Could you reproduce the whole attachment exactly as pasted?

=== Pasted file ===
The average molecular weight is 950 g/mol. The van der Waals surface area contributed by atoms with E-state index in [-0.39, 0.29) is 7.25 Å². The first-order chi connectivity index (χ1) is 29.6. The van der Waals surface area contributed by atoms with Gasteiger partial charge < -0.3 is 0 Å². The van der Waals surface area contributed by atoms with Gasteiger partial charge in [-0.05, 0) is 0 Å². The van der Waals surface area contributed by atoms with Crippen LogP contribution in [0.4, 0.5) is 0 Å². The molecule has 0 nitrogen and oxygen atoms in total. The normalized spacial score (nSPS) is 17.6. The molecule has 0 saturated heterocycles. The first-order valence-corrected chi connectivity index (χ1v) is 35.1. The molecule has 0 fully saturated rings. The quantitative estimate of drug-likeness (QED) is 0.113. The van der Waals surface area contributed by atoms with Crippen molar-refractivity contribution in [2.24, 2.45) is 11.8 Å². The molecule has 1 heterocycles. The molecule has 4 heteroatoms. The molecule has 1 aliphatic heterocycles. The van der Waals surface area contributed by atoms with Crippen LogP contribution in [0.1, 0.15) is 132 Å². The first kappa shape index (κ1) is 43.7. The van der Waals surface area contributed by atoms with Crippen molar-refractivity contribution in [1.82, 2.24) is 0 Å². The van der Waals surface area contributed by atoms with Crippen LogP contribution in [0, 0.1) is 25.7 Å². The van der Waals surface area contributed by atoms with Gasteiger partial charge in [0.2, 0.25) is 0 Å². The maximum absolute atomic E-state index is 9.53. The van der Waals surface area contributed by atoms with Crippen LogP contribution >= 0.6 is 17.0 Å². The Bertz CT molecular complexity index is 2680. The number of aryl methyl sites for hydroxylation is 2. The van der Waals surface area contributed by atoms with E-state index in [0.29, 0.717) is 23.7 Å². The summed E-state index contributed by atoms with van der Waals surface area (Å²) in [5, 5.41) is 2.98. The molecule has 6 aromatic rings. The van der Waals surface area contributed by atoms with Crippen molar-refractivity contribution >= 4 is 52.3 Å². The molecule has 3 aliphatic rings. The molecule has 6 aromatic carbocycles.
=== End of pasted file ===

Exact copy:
The average molecular weight is 950 g/mol. The van der Waals surface area contributed by atoms with E-state index in [-0.39, 0.29) is 7.25 Å². The first-order chi connectivity index (χ1) is 29.6. The van der Waals surface area contributed by atoms with Gasteiger partial charge < -0.3 is 0 Å². The van der Waals surface area contributed by atoms with Gasteiger partial charge in [-0.05, 0) is 0 Å². The van der Waals surface area contributed by atoms with Crippen LogP contribution in [0.4, 0.5) is 0 Å². The molecule has 0 nitrogen and oxygen atoms in total. The normalized spacial score (nSPS) is 17.6. The molecule has 0 saturated heterocycles. The first-order valence-corrected chi connectivity index (χ1v) is 35.1. The molecule has 0 fully saturated rings. The quantitative estimate of drug-likeness (QED) is 0.113. The van der Waals surface area contributed by atoms with Crippen molar-refractivity contribution in [2.24, 2.45) is 11.8 Å². The molecule has 1 heterocycles. The molecule has 4 heteroatoms. The molecule has 1 aliphatic heterocycles. The van der Waals surface area contributed by atoms with Crippen LogP contribution in [0.1, 0.15) is 132 Å². The first kappa shape index (κ1) is 43.7. The van der Waals surface area contributed by atoms with Crippen molar-refractivity contribution in [1.82, 2.24) is 0 Å². The van der Waals surface area contributed by atoms with Crippen LogP contribution in [0, 0.1) is 25.7 Å². The van der Waals surface area contributed by atoms with Gasteiger partial charge in [0.2, 0.25) is 0 Å². The maximum absolute atomic E-state index is 9.53. The van der Waals surface area contributed by atoms with Crippen LogP contribution >= 0.6 is 17.0 Å². The Bertz CT molecular complexity index is 2680. The number of aryl methyl sites for hydroxylation is 2. The van der Waals surface area contributed by atoms with E-state index in [0.29, 0.717) is 23.7 Å². The summed E-state index contributed by atoms with van der Waals surface area (Å²) in [5, 5.41) is 2.98. The molecule has 6 aromatic rings. The van der Waals surface area contributed by atoms with Crippen molar-refractivity contribution >= 4 is 52.3 Å². The molecule has 3 aliphatic rings. The molecule has 6 aromatic carbocycles.